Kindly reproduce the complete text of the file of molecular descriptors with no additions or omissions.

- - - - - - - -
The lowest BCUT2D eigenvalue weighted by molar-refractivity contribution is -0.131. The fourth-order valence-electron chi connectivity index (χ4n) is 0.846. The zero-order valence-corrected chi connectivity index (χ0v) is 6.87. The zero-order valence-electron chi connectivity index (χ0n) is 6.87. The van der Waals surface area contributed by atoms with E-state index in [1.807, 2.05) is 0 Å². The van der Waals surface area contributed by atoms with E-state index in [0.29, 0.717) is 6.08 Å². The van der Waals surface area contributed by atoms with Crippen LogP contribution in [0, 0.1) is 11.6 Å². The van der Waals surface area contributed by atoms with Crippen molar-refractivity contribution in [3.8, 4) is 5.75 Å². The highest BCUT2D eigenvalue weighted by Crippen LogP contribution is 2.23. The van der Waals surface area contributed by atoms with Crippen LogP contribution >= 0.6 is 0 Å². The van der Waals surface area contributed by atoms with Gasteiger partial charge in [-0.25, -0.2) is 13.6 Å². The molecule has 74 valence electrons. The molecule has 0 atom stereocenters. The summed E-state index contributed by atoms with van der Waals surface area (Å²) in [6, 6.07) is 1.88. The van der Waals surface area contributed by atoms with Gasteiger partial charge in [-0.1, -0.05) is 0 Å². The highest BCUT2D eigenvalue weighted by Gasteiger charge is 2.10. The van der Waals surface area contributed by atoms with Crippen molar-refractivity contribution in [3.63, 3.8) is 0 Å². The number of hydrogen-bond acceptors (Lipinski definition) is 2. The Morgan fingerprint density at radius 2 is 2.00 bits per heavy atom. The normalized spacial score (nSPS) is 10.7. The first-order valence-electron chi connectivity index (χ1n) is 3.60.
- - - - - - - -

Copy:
The lowest BCUT2D eigenvalue weighted by molar-refractivity contribution is -0.131. The fourth-order valence-electron chi connectivity index (χ4n) is 0.846. The zero-order valence-corrected chi connectivity index (χ0v) is 6.87. The zero-order valence-electron chi connectivity index (χ0n) is 6.87. The van der Waals surface area contributed by atoms with E-state index in [1.807, 2.05) is 0 Å². The van der Waals surface area contributed by atoms with E-state index in [0.29, 0.717) is 6.08 Å². The van der Waals surface area contributed by atoms with Crippen LogP contribution in [0, 0.1) is 11.6 Å². The van der Waals surface area contributed by atoms with Crippen molar-refractivity contribution in [3.8, 4) is 5.75 Å². The highest BCUT2D eigenvalue weighted by Crippen LogP contribution is 2.23. The van der Waals surface area contributed by atoms with Crippen LogP contribution >= 0.6 is 0 Å². The van der Waals surface area contributed by atoms with Gasteiger partial charge in [-0.25, -0.2) is 13.6 Å². The molecule has 74 valence electrons. The molecule has 0 atom stereocenters. The summed E-state index contributed by atoms with van der Waals surface area (Å²) in [6, 6.07) is 1.88. The van der Waals surface area contributed by atoms with Gasteiger partial charge in [-0.1, -0.05) is 0 Å². The highest BCUT2D eigenvalue weighted by Gasteiger charge is 2.10. The van der Waals surface area contributed by atoms with Crippen molar-refractivity contribution in [3.63, 3.8) is 0 Å². The number of hydrogen-bond acceptors (Lipinski definition) is 2. The Morgan fingerprint density at radius 2 is 2.00 bits per heavy atom. The normalized spacial score (nSPS) is 10.7. The first-order valence-electron chi connectivity index (χ1n) is 3.60.